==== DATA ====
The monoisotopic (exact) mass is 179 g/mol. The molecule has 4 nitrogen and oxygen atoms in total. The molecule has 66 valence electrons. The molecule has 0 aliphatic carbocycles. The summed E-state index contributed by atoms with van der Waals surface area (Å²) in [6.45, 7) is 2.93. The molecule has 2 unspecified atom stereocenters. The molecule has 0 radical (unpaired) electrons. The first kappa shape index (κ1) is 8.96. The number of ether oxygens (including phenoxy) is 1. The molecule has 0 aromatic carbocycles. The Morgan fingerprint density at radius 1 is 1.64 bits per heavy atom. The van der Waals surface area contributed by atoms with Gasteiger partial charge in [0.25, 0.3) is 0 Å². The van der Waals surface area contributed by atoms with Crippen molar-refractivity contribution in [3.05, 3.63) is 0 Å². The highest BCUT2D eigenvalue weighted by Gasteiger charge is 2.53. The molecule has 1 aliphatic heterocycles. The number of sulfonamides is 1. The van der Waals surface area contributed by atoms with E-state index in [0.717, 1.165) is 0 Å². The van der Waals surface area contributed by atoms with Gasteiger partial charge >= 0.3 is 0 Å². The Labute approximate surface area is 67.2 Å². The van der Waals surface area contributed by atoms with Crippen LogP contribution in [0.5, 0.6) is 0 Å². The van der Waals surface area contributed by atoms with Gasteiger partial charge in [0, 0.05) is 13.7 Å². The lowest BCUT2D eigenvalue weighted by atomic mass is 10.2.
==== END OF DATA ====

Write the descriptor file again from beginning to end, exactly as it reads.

The monoisotopic (exact) mass is 179 g/mol. The molecule has 4 nitrogen and oxygen atoms in total. The molecule has 66 valence electrons. The molecule has 0 aliphatic carbocycles. The summed E-state index contributed by atoms with van der Waals surface area (Å²) in [6.45, 7) is 2.93. The molecule has 2 unspecified atom stereocenters. The molecule has 0 radical (unpaired) electrons. The first kappa shape index (κ1) is 8.96. The number of ether oxygens (including phenoxy) is 1. The molecule has 0 aromatic carbocycles. The Morgan fingerprint density at radius 1 is 1.64 bits per heavy atom. The van der Waals surface area contributed by atoms with Gasteiger partial charge in [0.25, 0.3) is 0 Å². The van der Waals surface area contributed by atoms with Crippen molar-refractivity contribution in [3.05, 3.63) is 0 Å². The highest BCUT2D eigenvalue weighted by Gasteiger charge is 2.53. The molecule has 1 aliphatic heterocycles. The number of sulfonamides is 1. The van der Waals surface area contributed by atoms with E-state index in [0.717, 1.165) is 0 Å². The van der Waals surface area contributed by atoms with Gasteiger partial charge >= 0.3 is 0 Å². The Labute approximate surface area is 67.2 Å². The van der Waals surface area contributed by atoms with Crippen LogP contribution in [0.5, 0.6) is 0 Å². The van der Waals surface area contributed by atoms with Gasteiger partial charge in [0, 0.05) is 13.7 Å². The lowest BCUT2D eigenvalue weighted by atomic mass is 10.2.